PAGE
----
Haruki Murakami may be the world’s most popular working literary author. And there is absolutely no logical reason for this.
He’s not an especially nimble writer, and you’d be hard-pressed to pick out a passage of his work that can survive quotation. Some of that may be due to the static of translation, but even in his native Japanese Murakami can sound as if he’s already been translated. (Indeed, Murakami started his first book Hear the Wind Sing, in English, then translated it back into Japanese to help achieve the disassociated, detached style that has since become his trademark.) Murakami has cited hard-boiled detective fiction as an early influence on his style, but at his leanest he can read like Raymond Chandler without the whiskey.
Yet to the legions of fervent Murakami fans, and I count myself among them, none of this really matters. To enter into the best Murakami novels—The Wind-Up Bird Chronicle, Kafka on the Shore, Dance Dance Dance—is to fall under a spell that seems all the more magical for its outward ordinariness. Sure, fantastic things happen in his novels: talking cats, demonic possession, Mongolian soldiers with a taste for flaying. But that deadpan Murakami tone and those recognizable Murakami elements (nearly all of his books are narrated in the first person by interchangeable male protagonists who tend to like jazz, pasta and American novels) keeps the uncanny elements grounded in such a way that they burrow all the deeper. If Murakami were a better writer, he wouldn’t be anywhere near so great a writer.
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But as it is with all magicians, the spell cast by Murakami is a delicate one. In his massive new novel 1Q84, just published in English translation, it never quite dazzles as it should. All the usual Murakami elements are there: the detached protagonist, the creepy authoritarian cult, the mysterious quest, the moments when the bizarre bleeds into the buttoned-up world of modern Japan. Yet too often the words simply lay there on the page—all 932 of them. The effort feels all too forced, as if Murakami set out to write something that simply approximated a great novel. (Murakami has said that he was inspired by The Brothers Karamazov, which is similar to 1Q84 in that it is also very, very long.) This is a jazz solo that overstays its welcome.
For a book of its length—though it should be noted the novel was published in several volumes in Japanese, which might have benefited readers overseas—surprisingly little actually happens. A young woman in 1984 named Aomame (the name means “green peas”) leaves a taxi stranded in traffic on an elevated highway in Tokyo. She’s late for an appointment—an assassination, albeit of a very bad man—and decides to walk down an emergency stairway on the side of the highway that will take her down to street-level. As she leaves, her driver cautions her with a warning that should really come attached to all Murakami novels. “Please remember, things are not what they seem,” he says. “After you do something like that, the everyday look of things might seem to change a little.”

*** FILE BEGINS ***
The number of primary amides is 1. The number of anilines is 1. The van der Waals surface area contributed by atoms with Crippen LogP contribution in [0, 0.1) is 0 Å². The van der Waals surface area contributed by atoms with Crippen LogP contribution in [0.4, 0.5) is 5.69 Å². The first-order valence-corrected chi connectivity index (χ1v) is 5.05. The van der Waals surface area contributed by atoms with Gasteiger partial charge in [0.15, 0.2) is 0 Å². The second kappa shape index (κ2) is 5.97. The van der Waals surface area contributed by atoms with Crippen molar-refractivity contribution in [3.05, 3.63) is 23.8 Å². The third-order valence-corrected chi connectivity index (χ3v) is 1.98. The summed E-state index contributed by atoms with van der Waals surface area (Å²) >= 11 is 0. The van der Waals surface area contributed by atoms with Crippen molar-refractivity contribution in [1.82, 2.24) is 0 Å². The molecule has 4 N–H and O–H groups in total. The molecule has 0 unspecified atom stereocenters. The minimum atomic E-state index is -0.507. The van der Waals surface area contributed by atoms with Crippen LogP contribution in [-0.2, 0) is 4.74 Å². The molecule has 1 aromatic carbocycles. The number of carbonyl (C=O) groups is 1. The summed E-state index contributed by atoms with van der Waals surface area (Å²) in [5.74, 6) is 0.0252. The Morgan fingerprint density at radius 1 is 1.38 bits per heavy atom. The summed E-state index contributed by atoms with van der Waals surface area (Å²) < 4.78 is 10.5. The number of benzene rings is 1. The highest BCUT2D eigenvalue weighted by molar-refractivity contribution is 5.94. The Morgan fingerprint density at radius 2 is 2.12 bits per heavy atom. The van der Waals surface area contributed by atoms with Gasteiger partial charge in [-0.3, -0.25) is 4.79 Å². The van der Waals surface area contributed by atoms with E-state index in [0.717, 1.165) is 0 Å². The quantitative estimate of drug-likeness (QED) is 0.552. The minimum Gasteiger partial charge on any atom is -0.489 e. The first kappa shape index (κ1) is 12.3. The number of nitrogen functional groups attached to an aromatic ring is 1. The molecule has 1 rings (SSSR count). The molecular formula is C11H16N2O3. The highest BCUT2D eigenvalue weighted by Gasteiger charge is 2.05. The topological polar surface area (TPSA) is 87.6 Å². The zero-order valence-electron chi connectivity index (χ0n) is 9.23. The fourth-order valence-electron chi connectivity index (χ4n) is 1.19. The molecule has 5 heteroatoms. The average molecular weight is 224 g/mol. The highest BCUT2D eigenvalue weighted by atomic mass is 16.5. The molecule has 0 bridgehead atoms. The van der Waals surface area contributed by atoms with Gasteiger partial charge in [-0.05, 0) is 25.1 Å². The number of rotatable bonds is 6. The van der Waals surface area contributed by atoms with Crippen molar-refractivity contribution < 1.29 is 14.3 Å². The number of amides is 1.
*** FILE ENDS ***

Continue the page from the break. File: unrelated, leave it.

So it does, as Aomame finds herself in a world that’s slightly askew, one where the police dress a little bit differently, the U.S. and the Soviet Union are planning a moon base and there are now two moons in the sky, one our pale, white satellite, the other small and green. Aomame trades narration with Tengo, a 30-year-old struggling writer enlisted to revise a strange novel called Air Chrysalis written by a preternaturally beautiful 16-year-old cult escapee who is apparently incapable of using question marks. And then there are the Little People, eerie mystical beings who resemble Snow White’s seven dwarfs as imagined by Kafka. Also, there is some truly weird sex.
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Like Toru Okada in the also big (and far better) Wind-Up Bird Chronicle, Aomame and Tengo find themselves grappling with a demonic authoritarian cult that lurks behind the scenes in mundane Japan. Authoritarianism, and the flight from it, has always been an obsession for Murakami, who returns again and again in his most powerful writing to the enduring question of why so many ordinary Japanese were willing to obey insanity during World War II. That drive has been socially valuable—too many Japanese remain in a state of enforced amnesia about the war—and it helped make Murakami more than just a cool pop novelist. But ultimately 1Q84, despite the deliberate reference to Orwell’s 1984, which never really plays out, doesn’t have much to say about those larger questions of obedience and independence. There are blocks and blocks and blocks of exposition, but little of the python-like squeeze of invisible power that made books like Wind-Up Bird and A Wild Sheep Chase so unsettling.
Instead, 1Q84 unwinds as a result of its looping plot. There are still wonderfully Murakami-esque moments, like the “town of cats,” a fantastic story within the main story about a traveler who goes to a place populated only by cats, and comes to find himself “irretrievably lost.” But what I missed in this long-awaited Murakami novel was Murakami himself. With 1Q84, the author decided for the first time in his career to fully abandon first-person narration, and the absence is felt. I could spend hours in Murakami’s company, which is essentially the experience that all those earlier books offered. (I imagine we’d cook some spaghetti, listen to Stan Getz, talk obliquely about girls, maybe go for a run.) Aomame and Tengo, however, I could do without. Remove Murakami from Murakami, and the magic vanishes.
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